David Vivian is the scenographer in the Department of Dramatic Arts at Brock and teaches courses in production and design for theatre. He holds a Masters in Fine Arts from the University of British Columbia and is a graduate of the National Theatre School of Canada. David researches marginalized and virtual spaces through visual arts and theatre design, the application of digital technologies to the collection of performance ephemera, and regional identity construction and transmission through scenographic practice and research. David was the third Director of the Marilyn I. Walker School of Fine and Performing Arts and is currently the Director of the Centre for Studies in Arts and Cultur

All Mainstage performances:

  • Appropriate for High School-Age Audiences
  • Shows may contain mature language and situations
  • Post-performance Q&A with the actors and creative team are available for both productions.
  • Teacher Workshops are available
  • Audience Maximum: varies depending upon the production, contact the Production Manager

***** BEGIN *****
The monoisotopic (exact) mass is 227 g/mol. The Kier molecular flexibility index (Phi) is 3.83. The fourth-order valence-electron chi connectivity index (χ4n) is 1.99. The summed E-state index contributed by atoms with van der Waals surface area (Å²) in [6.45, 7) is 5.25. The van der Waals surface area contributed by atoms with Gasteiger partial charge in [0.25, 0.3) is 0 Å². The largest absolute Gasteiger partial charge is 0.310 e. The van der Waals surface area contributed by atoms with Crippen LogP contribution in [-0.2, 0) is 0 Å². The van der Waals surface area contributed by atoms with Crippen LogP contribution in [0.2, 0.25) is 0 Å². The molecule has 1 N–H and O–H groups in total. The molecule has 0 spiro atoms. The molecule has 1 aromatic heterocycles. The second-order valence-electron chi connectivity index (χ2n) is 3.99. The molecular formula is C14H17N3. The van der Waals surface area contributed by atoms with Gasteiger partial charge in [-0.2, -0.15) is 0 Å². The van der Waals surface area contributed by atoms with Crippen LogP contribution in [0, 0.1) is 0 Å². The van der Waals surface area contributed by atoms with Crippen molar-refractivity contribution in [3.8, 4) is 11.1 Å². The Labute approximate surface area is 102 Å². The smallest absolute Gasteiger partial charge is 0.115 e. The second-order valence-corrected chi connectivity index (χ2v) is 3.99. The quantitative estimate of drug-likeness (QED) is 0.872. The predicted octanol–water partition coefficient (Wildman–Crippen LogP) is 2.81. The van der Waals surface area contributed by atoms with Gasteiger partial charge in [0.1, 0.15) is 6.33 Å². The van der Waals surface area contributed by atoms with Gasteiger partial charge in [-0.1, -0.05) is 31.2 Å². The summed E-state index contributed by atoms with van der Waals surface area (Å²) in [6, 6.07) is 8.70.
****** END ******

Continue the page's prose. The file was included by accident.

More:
• Contact Brian Cumberland, Production Manager, for more information: bcumberland@brocku.ca.
  • Purchase regularly priced tickets here

Publicity opportunities and media information:

Please contact Charles Kim, Communications Officer, MIWSFPA
905 688 5550 x4765
e-mail: ckim2@brocku.ca

PARKING

Parking is not available on-site, however, there are more than 1,000 spots available in nearby parking garages, surface lots and on city streets within a five-minute walk to our address at 15 Artists’ Common. Visit www.stcatharines.ca/en/livein/ParkingLotsGarages.asp for a list of parking locations, or see below.

Upcoming events at the FirstOntario Performing Arts Centre